Eighty-five people have more wealth than the poorest 3.5 billion people on the planet.
The statistic comes from a recent report by Oxfam, the global group of 17 organizations working worldwide to alleviate poverty and injustice.
It’s been worse.
The World Bank in 1981 reported that two in five human beings subsisted on a dollar a day; now that number is about one in seven. Improving from 40 percent to 14 percent is good news, but that means that more than 1 billion members of humanity live on a dollar a day.
That’s still staggering.
However, a former downstate Illinois photojournalist has captured hundreds of images of this phenomenon and not only puts human faces on statistics, but worked with an advocate to suggest resources to do something about it.
Renee C. Byer, an ex-Peoria Journal Star photographer who won a Pulitzer Prize in 2007, for decades has empathized with the less fortunate, and in the new "Living On A Dollar A Day" (Quantuck Lane Press, 348 pp.) she presents stunning photos that, together, provide a sense of balance as effective as presenting possible solutions to verified problems. Herein are glimpses of squalor and joy, sweatshop labor and familial love, struggle and hope, despair and dance, plus waste and hunger and tears and disease on the one hand, and LIFE on the other – personified by profiles of individuals who’ve successfully made a difference.
In 10 chapters delving into slums, health care, child labor, the exploitation of women, and the subsistence existence of the rural poor, readers see – FEEL – the circumstances. But before hopelessness can paralyze the spirit, co-author Tom Nazario offers valuable resource listings.
A longtime advocate with the nonprofit Forgotten International, an anti-poverty group advocating for children and the poorest of the poor, Nazario in his Introduction writes, “I began to realize what I was doing was simply not enough.”
In a thoughtful, poignant Foreword, the Dalai Lama writes, “While some people possess more wealth, more good fortune, and more resources than they can ever use, so many others lack even the basic necessities of life. This great unfairness in the human condition can only be remedied when people everywhere care about economic injustice and feel the moral obligation to help those less fortunate than themselves.”
It’s possible if we look – and SEE. Byer makes that possible.
Throughout her career – in Massachusetts, New York, Oregon, Washington and California after leaving Peoria in 1988 – the 1980 Bradley University grad sought out and shared images of everyday people in crisis and in unusual predicaments and the humanity we all share. While in Peoria, Byer effectively portrayed images of the old Peoria Rescue Mission, of people involved in prostitution, and of a Pekin boy who lost his legs in a train accident and who had months of grueling rehabilitation.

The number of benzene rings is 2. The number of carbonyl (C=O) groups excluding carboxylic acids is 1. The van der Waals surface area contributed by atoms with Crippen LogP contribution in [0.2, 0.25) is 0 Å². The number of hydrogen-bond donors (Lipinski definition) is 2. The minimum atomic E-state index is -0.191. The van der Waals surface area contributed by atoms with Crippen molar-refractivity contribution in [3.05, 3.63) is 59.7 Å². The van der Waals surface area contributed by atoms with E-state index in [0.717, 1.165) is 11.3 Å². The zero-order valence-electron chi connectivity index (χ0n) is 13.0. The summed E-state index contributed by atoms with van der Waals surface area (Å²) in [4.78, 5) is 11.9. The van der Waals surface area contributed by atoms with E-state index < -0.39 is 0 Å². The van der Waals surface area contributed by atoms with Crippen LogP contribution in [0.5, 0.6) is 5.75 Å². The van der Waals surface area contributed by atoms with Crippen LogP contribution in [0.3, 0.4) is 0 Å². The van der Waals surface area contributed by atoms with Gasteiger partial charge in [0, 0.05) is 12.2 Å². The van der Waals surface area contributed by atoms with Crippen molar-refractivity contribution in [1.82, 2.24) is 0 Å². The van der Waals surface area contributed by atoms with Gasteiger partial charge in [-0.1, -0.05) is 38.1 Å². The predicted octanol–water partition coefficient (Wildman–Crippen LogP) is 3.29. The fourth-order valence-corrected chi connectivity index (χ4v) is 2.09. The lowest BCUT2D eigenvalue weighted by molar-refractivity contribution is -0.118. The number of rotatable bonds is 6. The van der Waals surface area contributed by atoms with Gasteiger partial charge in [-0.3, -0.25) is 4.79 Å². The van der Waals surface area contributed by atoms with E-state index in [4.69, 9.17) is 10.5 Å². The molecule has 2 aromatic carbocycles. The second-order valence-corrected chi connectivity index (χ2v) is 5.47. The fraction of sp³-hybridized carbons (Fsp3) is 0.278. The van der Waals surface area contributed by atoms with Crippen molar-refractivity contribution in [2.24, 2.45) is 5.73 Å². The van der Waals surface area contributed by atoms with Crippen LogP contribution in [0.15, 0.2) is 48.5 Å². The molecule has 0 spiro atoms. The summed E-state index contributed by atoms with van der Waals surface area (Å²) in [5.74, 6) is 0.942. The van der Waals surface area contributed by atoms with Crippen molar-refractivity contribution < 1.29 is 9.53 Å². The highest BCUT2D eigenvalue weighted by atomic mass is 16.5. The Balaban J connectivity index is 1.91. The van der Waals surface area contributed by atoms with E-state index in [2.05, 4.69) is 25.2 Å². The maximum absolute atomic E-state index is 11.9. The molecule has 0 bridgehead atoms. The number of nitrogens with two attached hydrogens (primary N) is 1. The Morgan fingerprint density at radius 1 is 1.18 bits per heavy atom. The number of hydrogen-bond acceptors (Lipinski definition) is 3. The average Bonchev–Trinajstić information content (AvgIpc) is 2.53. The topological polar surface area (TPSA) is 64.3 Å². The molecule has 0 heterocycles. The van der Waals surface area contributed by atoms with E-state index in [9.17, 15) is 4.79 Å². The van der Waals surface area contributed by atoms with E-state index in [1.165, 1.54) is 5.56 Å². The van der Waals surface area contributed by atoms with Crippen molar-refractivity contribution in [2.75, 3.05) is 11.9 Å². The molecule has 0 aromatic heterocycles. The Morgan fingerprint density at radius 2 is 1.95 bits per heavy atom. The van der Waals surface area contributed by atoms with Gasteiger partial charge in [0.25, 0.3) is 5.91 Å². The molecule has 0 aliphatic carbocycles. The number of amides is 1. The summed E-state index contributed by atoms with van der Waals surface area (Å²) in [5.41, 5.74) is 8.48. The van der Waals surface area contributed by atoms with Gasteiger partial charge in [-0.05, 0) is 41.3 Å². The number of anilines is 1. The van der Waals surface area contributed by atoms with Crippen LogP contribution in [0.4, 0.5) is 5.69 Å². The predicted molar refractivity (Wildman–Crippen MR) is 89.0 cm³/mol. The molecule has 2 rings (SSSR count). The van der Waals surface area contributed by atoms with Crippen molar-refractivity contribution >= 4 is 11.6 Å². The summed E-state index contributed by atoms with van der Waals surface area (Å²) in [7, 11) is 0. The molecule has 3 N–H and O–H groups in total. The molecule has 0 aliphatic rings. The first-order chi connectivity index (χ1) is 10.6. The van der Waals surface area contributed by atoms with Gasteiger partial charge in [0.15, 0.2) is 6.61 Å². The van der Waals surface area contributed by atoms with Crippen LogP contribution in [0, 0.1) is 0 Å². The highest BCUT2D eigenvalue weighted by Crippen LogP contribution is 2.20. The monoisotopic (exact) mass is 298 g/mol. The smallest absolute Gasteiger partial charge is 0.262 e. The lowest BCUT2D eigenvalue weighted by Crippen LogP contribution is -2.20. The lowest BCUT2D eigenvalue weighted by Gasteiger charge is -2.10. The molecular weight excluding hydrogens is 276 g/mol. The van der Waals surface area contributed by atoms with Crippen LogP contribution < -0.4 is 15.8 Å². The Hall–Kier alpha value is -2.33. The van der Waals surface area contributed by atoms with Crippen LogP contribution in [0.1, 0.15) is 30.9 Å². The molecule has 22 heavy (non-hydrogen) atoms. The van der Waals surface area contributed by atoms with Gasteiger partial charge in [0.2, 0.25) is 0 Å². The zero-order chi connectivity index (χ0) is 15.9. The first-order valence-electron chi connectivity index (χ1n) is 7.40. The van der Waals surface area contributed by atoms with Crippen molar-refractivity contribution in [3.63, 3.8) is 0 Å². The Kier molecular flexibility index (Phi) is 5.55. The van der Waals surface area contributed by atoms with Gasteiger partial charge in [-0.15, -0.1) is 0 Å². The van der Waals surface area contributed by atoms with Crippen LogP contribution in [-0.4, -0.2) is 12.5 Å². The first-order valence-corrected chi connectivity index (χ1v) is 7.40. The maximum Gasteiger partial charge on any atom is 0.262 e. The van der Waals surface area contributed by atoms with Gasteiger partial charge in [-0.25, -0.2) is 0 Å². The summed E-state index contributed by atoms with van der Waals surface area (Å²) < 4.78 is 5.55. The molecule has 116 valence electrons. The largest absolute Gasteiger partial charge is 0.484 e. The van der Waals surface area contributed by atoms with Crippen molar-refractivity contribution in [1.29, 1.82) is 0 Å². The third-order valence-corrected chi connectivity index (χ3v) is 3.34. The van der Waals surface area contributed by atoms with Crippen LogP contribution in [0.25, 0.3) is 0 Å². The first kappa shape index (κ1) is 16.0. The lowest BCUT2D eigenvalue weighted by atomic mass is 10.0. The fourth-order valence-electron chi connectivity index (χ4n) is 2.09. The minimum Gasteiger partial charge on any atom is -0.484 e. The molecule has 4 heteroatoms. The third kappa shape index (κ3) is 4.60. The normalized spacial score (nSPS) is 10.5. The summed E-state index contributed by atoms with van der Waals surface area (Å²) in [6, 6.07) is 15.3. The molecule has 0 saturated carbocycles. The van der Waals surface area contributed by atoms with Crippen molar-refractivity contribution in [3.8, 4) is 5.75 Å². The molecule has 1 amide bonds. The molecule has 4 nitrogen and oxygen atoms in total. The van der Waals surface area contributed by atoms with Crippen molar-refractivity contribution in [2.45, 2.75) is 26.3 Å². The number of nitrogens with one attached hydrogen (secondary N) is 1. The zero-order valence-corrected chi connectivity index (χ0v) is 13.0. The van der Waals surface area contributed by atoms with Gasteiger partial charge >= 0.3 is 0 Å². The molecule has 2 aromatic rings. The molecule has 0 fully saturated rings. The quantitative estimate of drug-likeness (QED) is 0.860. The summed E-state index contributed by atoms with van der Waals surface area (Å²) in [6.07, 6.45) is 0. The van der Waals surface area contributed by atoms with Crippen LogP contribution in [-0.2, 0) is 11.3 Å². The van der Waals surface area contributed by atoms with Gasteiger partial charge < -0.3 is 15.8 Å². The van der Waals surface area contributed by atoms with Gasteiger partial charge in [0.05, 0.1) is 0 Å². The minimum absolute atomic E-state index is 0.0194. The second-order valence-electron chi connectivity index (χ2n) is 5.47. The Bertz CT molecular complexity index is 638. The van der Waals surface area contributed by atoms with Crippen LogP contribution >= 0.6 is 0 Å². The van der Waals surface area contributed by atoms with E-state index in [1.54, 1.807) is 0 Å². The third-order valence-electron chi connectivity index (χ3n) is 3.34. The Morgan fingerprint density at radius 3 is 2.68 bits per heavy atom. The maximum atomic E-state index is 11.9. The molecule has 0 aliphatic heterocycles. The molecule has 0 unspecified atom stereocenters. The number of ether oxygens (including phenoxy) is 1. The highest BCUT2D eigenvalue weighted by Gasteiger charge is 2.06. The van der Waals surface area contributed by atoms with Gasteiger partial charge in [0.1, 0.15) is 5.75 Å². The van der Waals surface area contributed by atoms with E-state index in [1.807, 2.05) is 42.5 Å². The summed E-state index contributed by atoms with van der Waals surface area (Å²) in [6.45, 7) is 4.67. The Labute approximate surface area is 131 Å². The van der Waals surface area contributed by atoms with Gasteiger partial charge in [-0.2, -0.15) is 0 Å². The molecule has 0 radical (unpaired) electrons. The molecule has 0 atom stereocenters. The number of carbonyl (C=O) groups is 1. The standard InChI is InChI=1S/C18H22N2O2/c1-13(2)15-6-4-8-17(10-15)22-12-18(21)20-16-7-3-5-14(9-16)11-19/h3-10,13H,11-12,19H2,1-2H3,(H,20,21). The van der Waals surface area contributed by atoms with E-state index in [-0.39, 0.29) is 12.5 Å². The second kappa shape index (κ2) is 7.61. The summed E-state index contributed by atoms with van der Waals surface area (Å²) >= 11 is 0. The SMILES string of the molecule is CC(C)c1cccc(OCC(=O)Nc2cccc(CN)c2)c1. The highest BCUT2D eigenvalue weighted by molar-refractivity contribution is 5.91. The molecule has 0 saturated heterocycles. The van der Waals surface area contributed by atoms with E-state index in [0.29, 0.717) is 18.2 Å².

Now based in Sacramento, Byer traveled to Bangladesh, Bolivia, Cambodia, Ghana, India, Liberia, Moldova, Peru, Romania and Thailand, and with colleagues interacted with subsistence farmers, factory workers, prostitutes, fishing families, herders, garbage recyclers and beggars. Her work ranges from the heartbreaking shots of a 9-pound two year old intentionally starved by a parent to make begging easier, to boys at play, to the inspiring Miguel Rodriguez, who founded an orphanage outside Lima, Peru, where more than 800 “street children” were rescued.
Byer and others involved also visited charitable clinics, community centers, foundations, and aid organizations, and offer reasons why poverty grips so many in so many different ways. Throughout, she blends beautiful but shocking pictures with a respectful journalism that results in giving dignity and voice to those in need, and giving readers ideas on involvement.
In an Afterword, Byer writes, “I’m asking you not to turn the page quickly. I’m asking you to immerse yourself in these photographs as if this was your reality.”
It’s so disturbing, that it’s not easy.
Byer’s talents help make it easier.
In this splendid work, hardships, hard work and hope coexist, resulting in everyday people helping that 1 billion number fall farther faster.
Contact Bill at Bill.Knight@hotmail.com; his twice-weekly columns are archived at billknightcolumn.blogspot.com
The opinions expressed are not necessarily those of Tri States Public Radio or Western Illinois University.